Do you know of any meth addicts who’ve read the book? What did they get from it?

It was very positive. Very appreciative. There was a feeling I oughta keep going, I oughta write more. Some of ‘em suggested I write it in English to be able to directly confront those people that are gonna be put off by the language. That caught me off guard. You know you’re gonna get those people who… Meth addicts can be really unpredicatable people. There’s gonna be people who feel some things shouldn’t be said. That some things shouldn’t have been told. Maybe I wasn’t the person to do that. My response is great, go give seven years of your life and go do it. I would love to read your book. I’ll be the first person there. But overall, everything’s been very very positive.

If you want to show people the truth, there has to be a little… I don’t want to use the word “solution,” but that word keeps popping up in my head. Because you are showing the truth about a problem.

I see what you’re saying and that’s a really good point but in a tragedy, it just has to get us closer to understanding the beginning for the first time.

Have you used meth before?

The answer that I always give to this question is if a book is done well, then the truth is in the book. Does that mean I’m all the things in the book? No way. I want to make it very clear, the reason I was able to write this book was because I went to writing school. Writing is hard. Writing is something you live everyday like a meth addiction. There’s a lot easier ways to make money or prestige. I don’t believe people write out of posterity. I think if you want to be famous you can go on Dancing with the Stars. I think people write out of one of the purest needs we have which is just to capture a piece of the world in a unique angle and deliver it. Writers tend to be good observers of things. I’ve learned to try to observe things.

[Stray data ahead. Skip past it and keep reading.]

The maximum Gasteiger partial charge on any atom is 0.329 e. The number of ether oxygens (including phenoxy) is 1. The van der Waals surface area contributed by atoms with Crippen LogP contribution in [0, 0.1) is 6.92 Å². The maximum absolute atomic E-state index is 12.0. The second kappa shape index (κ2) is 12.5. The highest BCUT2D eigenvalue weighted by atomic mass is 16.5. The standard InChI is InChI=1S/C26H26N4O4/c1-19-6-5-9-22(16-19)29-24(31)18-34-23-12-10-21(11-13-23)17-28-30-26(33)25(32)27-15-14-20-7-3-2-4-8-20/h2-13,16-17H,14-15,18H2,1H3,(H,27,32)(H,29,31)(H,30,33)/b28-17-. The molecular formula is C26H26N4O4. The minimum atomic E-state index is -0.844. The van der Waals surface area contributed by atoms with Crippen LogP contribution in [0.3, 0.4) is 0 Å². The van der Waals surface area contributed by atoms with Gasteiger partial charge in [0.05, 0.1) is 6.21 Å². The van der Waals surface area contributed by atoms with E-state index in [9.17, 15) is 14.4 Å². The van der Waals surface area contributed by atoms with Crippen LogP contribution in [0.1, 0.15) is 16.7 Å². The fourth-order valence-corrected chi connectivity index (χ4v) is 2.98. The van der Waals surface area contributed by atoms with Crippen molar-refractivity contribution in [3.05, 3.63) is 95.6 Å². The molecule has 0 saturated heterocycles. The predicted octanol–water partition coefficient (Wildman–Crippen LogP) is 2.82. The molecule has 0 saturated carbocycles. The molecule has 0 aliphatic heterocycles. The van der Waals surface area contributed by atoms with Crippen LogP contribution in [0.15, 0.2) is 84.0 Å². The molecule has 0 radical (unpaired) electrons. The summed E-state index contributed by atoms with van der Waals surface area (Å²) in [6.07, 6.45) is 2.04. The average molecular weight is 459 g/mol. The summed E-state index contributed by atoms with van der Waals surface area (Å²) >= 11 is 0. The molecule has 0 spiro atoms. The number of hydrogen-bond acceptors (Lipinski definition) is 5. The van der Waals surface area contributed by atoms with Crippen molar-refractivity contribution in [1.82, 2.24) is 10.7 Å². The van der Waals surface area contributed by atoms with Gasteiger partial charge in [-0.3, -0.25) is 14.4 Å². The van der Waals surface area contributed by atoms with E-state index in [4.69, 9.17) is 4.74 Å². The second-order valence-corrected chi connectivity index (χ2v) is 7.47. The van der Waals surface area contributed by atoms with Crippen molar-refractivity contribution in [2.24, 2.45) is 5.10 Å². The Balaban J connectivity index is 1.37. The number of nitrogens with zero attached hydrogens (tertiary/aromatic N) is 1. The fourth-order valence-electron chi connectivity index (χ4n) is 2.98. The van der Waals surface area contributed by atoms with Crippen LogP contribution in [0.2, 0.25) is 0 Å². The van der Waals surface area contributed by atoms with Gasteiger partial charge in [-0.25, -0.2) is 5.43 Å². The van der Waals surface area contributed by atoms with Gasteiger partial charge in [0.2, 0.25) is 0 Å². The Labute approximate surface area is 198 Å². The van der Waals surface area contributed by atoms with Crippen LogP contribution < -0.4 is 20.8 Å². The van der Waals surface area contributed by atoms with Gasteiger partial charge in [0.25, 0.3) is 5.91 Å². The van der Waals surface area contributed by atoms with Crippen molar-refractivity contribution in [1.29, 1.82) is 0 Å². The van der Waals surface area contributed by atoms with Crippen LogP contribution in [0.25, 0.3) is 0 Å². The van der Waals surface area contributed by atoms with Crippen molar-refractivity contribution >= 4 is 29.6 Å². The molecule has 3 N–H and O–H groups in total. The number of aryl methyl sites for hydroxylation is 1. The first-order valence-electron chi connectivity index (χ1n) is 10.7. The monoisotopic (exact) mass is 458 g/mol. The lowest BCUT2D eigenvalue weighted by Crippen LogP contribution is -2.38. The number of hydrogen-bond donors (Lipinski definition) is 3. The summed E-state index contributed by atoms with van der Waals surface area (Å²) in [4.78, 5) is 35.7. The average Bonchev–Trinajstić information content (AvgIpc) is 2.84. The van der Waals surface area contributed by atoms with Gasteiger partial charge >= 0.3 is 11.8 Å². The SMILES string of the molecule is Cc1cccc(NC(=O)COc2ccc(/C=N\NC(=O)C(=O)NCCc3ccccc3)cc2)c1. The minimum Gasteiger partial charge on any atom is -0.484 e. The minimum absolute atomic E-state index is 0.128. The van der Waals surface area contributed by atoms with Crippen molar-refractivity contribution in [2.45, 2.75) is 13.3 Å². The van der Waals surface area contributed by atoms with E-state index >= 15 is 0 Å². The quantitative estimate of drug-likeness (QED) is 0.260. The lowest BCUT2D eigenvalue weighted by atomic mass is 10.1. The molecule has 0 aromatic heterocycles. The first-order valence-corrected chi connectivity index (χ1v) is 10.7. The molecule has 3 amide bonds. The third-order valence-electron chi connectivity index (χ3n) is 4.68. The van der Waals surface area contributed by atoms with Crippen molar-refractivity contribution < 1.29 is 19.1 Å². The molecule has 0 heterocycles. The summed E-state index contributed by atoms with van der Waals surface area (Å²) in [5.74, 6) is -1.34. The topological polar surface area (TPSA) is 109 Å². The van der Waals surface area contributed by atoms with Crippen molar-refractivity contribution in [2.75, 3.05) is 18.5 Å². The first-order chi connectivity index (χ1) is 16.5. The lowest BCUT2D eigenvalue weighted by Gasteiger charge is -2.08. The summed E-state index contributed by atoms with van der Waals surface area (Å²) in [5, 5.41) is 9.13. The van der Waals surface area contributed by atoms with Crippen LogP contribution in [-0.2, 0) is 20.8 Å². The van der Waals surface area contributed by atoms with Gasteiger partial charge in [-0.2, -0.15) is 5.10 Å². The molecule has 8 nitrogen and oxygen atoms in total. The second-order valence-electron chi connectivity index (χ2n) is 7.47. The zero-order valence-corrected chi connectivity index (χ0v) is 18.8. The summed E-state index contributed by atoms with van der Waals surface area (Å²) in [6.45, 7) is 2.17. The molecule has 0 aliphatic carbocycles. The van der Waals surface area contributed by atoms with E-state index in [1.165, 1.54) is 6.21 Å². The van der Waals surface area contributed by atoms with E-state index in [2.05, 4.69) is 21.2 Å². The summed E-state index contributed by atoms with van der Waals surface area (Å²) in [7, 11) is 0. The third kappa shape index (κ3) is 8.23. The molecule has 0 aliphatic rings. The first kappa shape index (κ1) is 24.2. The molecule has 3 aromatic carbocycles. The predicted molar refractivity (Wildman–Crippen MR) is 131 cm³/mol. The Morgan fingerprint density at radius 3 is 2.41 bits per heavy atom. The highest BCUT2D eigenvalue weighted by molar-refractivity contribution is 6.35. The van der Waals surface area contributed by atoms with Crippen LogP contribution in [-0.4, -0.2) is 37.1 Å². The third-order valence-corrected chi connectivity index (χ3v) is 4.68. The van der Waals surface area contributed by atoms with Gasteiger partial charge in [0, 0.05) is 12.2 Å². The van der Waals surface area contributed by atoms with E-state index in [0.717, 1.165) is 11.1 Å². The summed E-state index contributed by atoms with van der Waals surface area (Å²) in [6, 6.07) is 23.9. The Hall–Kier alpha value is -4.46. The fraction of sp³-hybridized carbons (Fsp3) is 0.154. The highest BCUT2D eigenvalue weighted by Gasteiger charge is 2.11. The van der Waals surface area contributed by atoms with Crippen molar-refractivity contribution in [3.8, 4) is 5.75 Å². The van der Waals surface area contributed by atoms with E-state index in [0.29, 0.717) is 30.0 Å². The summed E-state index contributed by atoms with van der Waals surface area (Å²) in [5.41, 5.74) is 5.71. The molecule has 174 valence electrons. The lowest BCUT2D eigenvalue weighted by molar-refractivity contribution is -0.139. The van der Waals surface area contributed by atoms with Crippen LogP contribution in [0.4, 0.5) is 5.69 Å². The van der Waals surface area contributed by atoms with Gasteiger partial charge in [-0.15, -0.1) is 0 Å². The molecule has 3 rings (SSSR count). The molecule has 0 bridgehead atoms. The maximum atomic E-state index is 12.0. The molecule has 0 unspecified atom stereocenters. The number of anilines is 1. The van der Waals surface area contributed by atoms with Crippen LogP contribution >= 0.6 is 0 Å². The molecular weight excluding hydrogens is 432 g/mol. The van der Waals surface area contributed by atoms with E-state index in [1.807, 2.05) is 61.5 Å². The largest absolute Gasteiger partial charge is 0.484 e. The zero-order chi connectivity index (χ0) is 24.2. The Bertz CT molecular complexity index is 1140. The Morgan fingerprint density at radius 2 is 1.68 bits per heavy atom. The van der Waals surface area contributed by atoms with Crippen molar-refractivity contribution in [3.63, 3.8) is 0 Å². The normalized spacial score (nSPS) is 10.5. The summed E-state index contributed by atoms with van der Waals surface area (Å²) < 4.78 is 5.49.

What kinda reaction did you get to that particular style of pidgin?

I don’t necessarily like that word… I think it’s important to distinguish largely the vernacular in the book is drug culture. It’s certainly not the pidgin speaking culture. Some of the characters speak ranges and ranges of dialect just like how people really do.

Was the glossary your idea?

Yeah, it was one of the first things I brought to Mutual. I really wanted that glossary in there.

How come?

There’s sometimes material that surrounds a book that doesn’t speak to its essence and that glossary shows how completely separate the world portrayed in the novel is. It has its own language that determines it. I also think there’s a real beauty in dialect. There are a lot of people who think books shouldn’t be written in pidgin and think that just shows how much more we need to do it. People need to take pride… I think the culture is embedded in the language. Maybe in proper American English you might say “I am a construction worker” and maybe in Hawaii people say “I work construction” and that way you’re not defined by what your job is.

Do you see yourself as a Hawaii writer?

I don’t know anything about the mainland but nobody wants to get called an anything-writer but if someone called me a Hawaii writer, I’d be very proud.

What is your background?